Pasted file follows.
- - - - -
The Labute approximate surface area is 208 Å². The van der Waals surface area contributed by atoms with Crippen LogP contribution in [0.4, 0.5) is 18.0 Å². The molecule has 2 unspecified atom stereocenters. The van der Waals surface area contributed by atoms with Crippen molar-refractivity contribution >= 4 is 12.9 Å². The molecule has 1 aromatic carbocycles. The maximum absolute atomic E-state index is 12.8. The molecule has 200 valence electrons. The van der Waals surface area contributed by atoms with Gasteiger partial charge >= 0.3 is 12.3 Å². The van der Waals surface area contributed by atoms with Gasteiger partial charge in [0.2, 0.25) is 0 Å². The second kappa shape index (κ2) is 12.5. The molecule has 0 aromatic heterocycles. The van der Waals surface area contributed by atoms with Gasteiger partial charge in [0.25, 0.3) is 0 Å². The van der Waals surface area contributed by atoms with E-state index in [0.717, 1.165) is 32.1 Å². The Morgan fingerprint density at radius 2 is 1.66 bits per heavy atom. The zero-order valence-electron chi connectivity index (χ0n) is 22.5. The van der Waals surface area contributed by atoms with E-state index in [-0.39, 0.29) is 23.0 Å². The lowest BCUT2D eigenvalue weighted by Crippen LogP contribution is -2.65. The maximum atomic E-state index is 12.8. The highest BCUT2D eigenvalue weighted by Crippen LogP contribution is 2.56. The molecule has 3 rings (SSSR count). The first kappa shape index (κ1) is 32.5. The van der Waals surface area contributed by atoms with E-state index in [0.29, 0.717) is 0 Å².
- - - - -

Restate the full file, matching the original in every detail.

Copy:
The Labute approximate surface area is 208 Å². The van der Waals surface area contributed by atoms with Crippen LogP contribution in [0.4, 0.5) is 18.0 Å². The molecule has 2 unspecified atom stereocenters. The van der Waals surface area contributed by atoms with Crippen molar-refractivity contribution >= 4 is 12.9 Å². The molecule has 1 aromatic carbocycles. The maximum absolute atomic E-state index is 12.8. The molecule has 200 valence electrons. The van der Waals surface area contributed by atoms with Gasteiger partial charge >= 0.3 is 12.3 Å². The van der Waals surface area contributed by atoms with Gasteiger partial charge in [0.2, 0.25) is 0 Å². The second kappa shape index (κ2) is 12.5. The molecule has 0 aromatic heterocycles. The van der Waals surface area contributed by atoms with Gasteiger partial charge in [0.25, 0.3) is 0 Å². The van der Waals surface area contributed by atoms with E-state index in [0.717, 1.165) is 32.1 Å². The Morgan fingerprint density at radius 2 is 1.66 bits per heavy atom. The zero-order valence-electron chi connectivity index (χ0n) is 22.5. The van der Waals surface area contributed by atoms with E-state index in [-0.39, 0.29) is 23.0 Å². The lowest BCUT2D eigenvalue weighted by Crippen LogP contribution is -2.65. The maximum atomic E-state index is 12.8. The highest BCUT2D eigenvalue weighted by Crippen LogP contribution is 2.56. The molecule has 3 rings (SSSR count). The first kappa shape index (κ1) is 32.5. The van der Waals surface area contributed by atoms with E-state index in [0.29, 0.717) is 0 Å².